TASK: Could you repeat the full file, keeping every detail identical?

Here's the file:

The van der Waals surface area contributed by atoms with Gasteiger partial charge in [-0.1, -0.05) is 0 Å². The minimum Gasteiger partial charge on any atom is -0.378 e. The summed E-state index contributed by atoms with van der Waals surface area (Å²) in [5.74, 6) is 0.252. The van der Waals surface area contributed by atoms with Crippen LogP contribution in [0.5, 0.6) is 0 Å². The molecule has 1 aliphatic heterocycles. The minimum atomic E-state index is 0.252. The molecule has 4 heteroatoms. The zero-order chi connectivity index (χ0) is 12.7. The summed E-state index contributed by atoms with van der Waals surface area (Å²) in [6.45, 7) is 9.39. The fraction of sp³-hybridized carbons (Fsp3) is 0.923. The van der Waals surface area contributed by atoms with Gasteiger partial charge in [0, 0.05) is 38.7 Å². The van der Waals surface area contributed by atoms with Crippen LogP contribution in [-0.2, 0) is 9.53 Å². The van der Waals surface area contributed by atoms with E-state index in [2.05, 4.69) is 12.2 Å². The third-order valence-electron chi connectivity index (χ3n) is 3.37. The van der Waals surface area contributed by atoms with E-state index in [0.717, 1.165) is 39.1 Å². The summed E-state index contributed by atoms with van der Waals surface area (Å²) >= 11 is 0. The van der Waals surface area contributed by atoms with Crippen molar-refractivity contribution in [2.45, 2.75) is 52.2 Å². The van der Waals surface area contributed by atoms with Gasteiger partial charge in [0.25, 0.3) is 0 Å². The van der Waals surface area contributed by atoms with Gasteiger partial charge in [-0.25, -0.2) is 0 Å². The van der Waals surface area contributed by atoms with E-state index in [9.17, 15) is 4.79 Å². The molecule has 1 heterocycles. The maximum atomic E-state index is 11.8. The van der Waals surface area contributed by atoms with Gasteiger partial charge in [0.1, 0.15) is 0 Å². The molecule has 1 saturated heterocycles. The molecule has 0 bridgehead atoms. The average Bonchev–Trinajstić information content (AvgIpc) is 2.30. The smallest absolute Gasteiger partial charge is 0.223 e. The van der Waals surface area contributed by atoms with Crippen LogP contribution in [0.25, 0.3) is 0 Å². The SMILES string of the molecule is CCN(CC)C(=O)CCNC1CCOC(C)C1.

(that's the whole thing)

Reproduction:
The van der Waals surface area contributed by atoms with Gasteiger partial charge in [-0.1, -0.05) is 0 Å². The minimum Gasteiger partial charge on any atom is -0.378 e. The summed E-state index contributed by atoms with van der Waals surface area (Å²) in [5.74, 6) is 0.252. The van der Waals surface area contributed by atoms with Crippen LogP contribution in [0.5, 0.6) is 0 Å². The molecule has 1 aliphatic heterocycles. The minimum atomic E-state index is 0.252. The molecule has 4 heteroatoms. The zero-order chi connectivity index (χ0) is 12.7. The summed E-state index contributed by atoms with van der Waals surface area (Å²) in [6.45, 7) is 9.39. The fraction of sp³-hybridized carbons (Fsp3) is 0.923. The van der Waals surface area contributed by atoms with Gasteiger partial charge in [0, 0.05) is 38.7 Å². The van der Waals surface area contributed by atoms with Crippen LogP contribution in [-0.2, 0) is 9.53 Å². The van der Waals surface area contributed by atoms with E-state index in [2.05, 4.69) is 12.2 Å². The third-order valence-electron chi connectivity index (χ3n) is 3.37. The van der Waals surface area contributed by atoms with E-state index in [0.717, 1.165) is 39.1 Å². The summed E-state index contributed by atoms with van der Waals surface area (Å²) >= 11 is 0. The van der Waals surface area contributed by atoms with Crippen molar-refractivity contribution in [2.45, 2.75) is 52.2 Å². The van der Waals surface area contributed by atoms with Gasteiger partial charge in [0.25, 0.3) is 0 Å². The van der Waals surface area contributed by atoms with Gasteiger partial charge in [-0.25, -0.2) is 0 Å². The van der Waals surface area contributed by atoms with E-state index in [9.17, 15) is 4.79 Å². The molecule has 1 heterocycles. The maximum atomic E-state index is 11.8. The van der Waals surface area contributed by atoms with Gasteiger partial charge in [0.1, 0.15) is 0 Å². The molecule has 1 saturated heterocycles. The molecule has 0 bridgehead atoms. The average Bonchev–Trinajstić information content (AvgIpc) is 2.30. The smallest absolute Gasteiger partial charge is 0.223 e. The van der Waals surface area contributed by atoms with Crippen LogP contribution in [0.25, 0.3) is 0 Å². The SMILES string of the molecule is CCN(CC)C(=O)CCNC1CCOC(C)C1.